Even if your skin is mostly clear, you may still experience breakouts on your chest and back. Chest and back acne can take longer to get under control than acne on the face. The reason being, according to Dallas dermatologist Mary Hurley, MD, is because the treatment area is larger and the skin doesn’t respond as quickly.
Just like the skin on the face, the skin on the chest and back is prone to breakouts that can range from small whiteheads to full blown cysts. “When it comes to bacne and chest breakouts hormonal causes plus sweating, heat and folliculitis (an inflammatory process involving the hair follicles and sebaceous glands) are usually the culprit,” says Las Vegas dermatologist Alison Tam, MD. But stress can be part of the problem, too. “The skin needs to be exfoliated regularly, oil production kept to a minimum and bacteria killed.” Wearing tops that are too tight during your workouts can lead to clogged pores that become trapped with dirt, oil, sweat and bacteria.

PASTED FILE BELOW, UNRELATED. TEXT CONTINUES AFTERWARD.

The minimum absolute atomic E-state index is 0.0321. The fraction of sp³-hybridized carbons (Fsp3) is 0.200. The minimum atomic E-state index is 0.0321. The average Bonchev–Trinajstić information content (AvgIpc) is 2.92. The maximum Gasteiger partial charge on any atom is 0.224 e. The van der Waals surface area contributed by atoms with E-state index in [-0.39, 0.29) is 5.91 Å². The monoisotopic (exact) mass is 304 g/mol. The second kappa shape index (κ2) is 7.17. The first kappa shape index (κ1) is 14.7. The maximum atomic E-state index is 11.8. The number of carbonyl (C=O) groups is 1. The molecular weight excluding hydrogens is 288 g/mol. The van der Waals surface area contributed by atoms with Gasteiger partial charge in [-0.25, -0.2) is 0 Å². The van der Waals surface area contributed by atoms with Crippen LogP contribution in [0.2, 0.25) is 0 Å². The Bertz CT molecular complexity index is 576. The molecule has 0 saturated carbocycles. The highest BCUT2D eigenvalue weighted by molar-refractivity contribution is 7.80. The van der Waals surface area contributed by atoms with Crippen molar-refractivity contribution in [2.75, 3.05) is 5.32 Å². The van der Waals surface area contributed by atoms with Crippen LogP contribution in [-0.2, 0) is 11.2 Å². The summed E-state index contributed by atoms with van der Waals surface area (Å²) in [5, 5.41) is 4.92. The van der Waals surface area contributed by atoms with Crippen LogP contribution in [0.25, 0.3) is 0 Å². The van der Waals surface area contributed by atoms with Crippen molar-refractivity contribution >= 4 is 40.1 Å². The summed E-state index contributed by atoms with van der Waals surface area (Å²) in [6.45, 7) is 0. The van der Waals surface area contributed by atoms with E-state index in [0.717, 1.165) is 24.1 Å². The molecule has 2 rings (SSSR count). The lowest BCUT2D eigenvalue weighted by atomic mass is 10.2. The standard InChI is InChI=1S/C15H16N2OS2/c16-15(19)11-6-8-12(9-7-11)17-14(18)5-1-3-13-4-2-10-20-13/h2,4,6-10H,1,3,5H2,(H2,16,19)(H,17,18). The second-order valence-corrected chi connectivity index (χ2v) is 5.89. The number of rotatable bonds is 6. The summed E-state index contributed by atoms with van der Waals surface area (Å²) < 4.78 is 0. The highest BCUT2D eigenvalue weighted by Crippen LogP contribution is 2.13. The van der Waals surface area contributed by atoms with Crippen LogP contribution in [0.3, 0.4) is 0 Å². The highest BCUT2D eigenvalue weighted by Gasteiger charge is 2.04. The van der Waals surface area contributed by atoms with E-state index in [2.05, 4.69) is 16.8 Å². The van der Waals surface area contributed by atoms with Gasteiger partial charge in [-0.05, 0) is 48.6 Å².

Acne body washes and skin-clearing pads will help keep your pores clear of dirt, oil and bacteria, which cause breakouts. Taking an oral antibiotic such as doxycycline or minocycline coupled with a topical antibacterial solution or gel such as clindamycin, benzoyl peroxide or a retinoid, like Retin-A, can make the skin more resistant to breakouts as well. “The combination helps to reduce inflammation and bacteria in the skin,” says Dr. Hurley. This one-two punch for clearer skin also keeps the skin shedding cycle at a norm. Blue and red light treatments and a series of light chemical peels can also be used to clear up blemished areas. For more extreme breakouts that are resistant to other therapies, isotretinoin (vitamin A in oral form commonly known as Accutane) can be an option, but it should be your last resort unless your dermatologist feels otherwise.
Find a Doctor
Find a NewBeauty "Top Beauty Doctor" Near you